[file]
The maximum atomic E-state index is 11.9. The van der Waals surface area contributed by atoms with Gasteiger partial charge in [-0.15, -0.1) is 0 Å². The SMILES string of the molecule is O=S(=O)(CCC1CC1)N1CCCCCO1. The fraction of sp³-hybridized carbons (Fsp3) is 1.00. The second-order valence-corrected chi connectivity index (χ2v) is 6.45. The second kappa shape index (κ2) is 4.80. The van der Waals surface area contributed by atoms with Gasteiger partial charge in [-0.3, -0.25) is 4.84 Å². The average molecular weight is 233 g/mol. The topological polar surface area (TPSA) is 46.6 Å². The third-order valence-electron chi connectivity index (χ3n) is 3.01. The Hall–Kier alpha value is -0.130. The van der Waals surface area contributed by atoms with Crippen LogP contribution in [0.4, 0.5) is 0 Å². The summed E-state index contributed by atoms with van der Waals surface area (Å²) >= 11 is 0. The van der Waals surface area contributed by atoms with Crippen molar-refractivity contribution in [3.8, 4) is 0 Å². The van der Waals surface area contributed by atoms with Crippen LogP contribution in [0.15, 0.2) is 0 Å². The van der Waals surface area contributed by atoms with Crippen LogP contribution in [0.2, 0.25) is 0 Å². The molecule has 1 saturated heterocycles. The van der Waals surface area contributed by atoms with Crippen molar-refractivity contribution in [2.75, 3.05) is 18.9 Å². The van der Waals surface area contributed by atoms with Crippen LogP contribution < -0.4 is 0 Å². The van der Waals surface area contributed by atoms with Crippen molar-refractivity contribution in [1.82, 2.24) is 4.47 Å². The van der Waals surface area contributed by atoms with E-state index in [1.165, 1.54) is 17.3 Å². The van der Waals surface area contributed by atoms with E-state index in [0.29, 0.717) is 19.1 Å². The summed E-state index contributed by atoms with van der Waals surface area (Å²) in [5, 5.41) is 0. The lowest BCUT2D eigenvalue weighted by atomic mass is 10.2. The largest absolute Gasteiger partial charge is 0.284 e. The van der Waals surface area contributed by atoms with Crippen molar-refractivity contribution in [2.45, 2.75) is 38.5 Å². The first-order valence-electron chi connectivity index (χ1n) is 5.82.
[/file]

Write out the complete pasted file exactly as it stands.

The maximum atomic E-state index is 11.9. The van der Waals surface area contributed by atoms with Gasteiger partial charge in [-0.15, -0.1) is 0 Å². The SMILES string of the molecule is O=S(=O)(CCC1CC1)N1CCCCCO1. The fraction of sp³-hybridized carbons (Fsp3) is 1.00. The second-order valence-corrected chi connectivity index (χ2v) is 6.45. The second kappa shape index (κ2) is 4.80. The van der Waals surface area contributed by atoms with Gasteiger partial charge in [-0.3, -0.25) is 4.84 Å². The average molecular weight is 233 g/mol. The topological polar surface area (TPSA) is 46.6 Å². The third-order valence-electron chi connectivity index (χ3n) is 3.01. The Hall–Kier alpha value is -0.130. The van der Waals surface area contributed by atoms with Crippen LogP contribution in [0.4, 0.5) is 0 Å². The summed E-state index contributed by atoms with van der Waals surface area (Å²) >= 11 is 0. The van der Waals surface area contributed by atoms with Crippen molar-refractivity contribution in [3.8, 4) is 0 Å². The van der Waals surface area contributed by atoms with Crippen LogP contribution in [0.15, 0.2) is 0 Å². The van der Waals surface area contributed by atoms with Crippen LogP contribution in [0.2, 0.25) is 0 Å². The molecule has 1 saturated heterocycles. The van der Waals surface area contributed by atoms with Crippen molar-refractivity contribution in [2.75, 3.05) is 18.9 Å². The van der Waals surface area contributed by atoms with Crippen LogP contribution < -0.4 is 0 Å². The van der Waals surface area contributed by atoms with Crippen molar-refractivity contribution in [1.82, 2.24) is 4.47 Å². The van der Waals surface area contributed by atoms with E-state index in [1.165, 1.54) is 17.3 Å². The van der Waals surface area contributed by atoms with E-state index in [0.29, 0.717) is 19.1 Å². The summed E-state index contributed by atoms with van der Waals surface area (Å²) in [5, 5.41) is 0. The lowest BCUT2D eigenvalue weighted by atomic mass is 10.2. The largest absolute Gasteiger partial charge is 0.284 e. The van der Waals surface area contributed by atoms with Crippen molar-refractivity contribution in [2.45, 2.75) is 38.5 Å². The first-order valence-electron chi connectivity index (χ1n) is 5.82.